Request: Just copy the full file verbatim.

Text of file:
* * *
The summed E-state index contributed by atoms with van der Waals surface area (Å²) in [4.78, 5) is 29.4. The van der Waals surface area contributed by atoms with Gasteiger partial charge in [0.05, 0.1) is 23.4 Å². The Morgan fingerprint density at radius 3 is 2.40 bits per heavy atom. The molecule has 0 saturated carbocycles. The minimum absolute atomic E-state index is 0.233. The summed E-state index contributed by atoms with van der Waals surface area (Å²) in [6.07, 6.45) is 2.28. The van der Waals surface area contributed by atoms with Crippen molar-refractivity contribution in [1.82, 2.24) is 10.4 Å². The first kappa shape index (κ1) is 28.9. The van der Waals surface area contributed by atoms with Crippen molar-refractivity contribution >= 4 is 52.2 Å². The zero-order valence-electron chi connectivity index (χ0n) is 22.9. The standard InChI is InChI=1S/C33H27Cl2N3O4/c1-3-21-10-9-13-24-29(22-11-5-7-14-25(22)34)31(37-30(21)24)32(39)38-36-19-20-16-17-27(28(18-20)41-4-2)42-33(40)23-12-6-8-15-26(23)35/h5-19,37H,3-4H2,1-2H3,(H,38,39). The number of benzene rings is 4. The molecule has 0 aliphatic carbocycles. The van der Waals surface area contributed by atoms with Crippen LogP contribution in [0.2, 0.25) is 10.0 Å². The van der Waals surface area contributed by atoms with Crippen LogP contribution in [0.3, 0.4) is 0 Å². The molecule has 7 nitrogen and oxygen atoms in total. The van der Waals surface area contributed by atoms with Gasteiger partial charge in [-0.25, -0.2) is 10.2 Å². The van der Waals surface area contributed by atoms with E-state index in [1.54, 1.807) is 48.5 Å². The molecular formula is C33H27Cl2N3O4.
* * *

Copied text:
The summed E-state index contributed by atoms with van der Waals surface area (Å²) in [4.78, 5) is 29.4. The van der Waals surface area contributed by atoms with Gasteiger partial charge in [0.05, 0.1) is 23.4 Å². The Morgan fingerprint density at radius 3 is 2.40 bits per heavy atom. The molecule has 0 saturated carbocycles. The minimum absolute atomic E-state index is 0.233. The summed E-state index contributed by atoms with van der Waals surface area (Å²) in [6.07, 6.45) is 2.28. The van der Waals surface area contributed by atoms with Crippen molar-refractivity contribution in [1.82, 2.24) is 10.4 Å². The first kappa shape index (κ1) is 28.9. The van der Waals surface area contributed by atoms with Crippen molar-refractivity contribution >= 4 is 52.2 Å². The zero-order valence-electron chi connectivity index (χ0n) is 22.9. The standard InChI is InChI=1S/C33H27Cl2N3O4/c1-3-21-10-9-13-24-29(22-11-5-7-14-25(22)34)31(37-30(21)24)32(39)38-36-19-20-16-17-27(28(18-20)41-4-2)42-33(40)23-12-6-8-15-26(23)35/h5-19,37H,3-4H2,1-2H3,(H,38,39). The number of benzene rings is 4. The molecule has 0 aliphatic carbocycles. The van der Waals surface area contributed by atoms with Crippen LogP contribution in [0.2, 0.25) is 10.0 Å². The van der Waals surface area contributed by atoms with Crippen LogP contribution in [0.3, 0.4) is 0 Å². The molecule has 7 nitrogen and oxygen atoms in total. The van der Waals surface area contributed by atoms with Gasteiger partial charge in [-0.25, -0.2) is 10.2 Å². The van der Waals surface area contributed by atoms with E-state index in [1.54, 1.807) is 48.5 Å². The molecular formula is C33H27Cl2N3O4.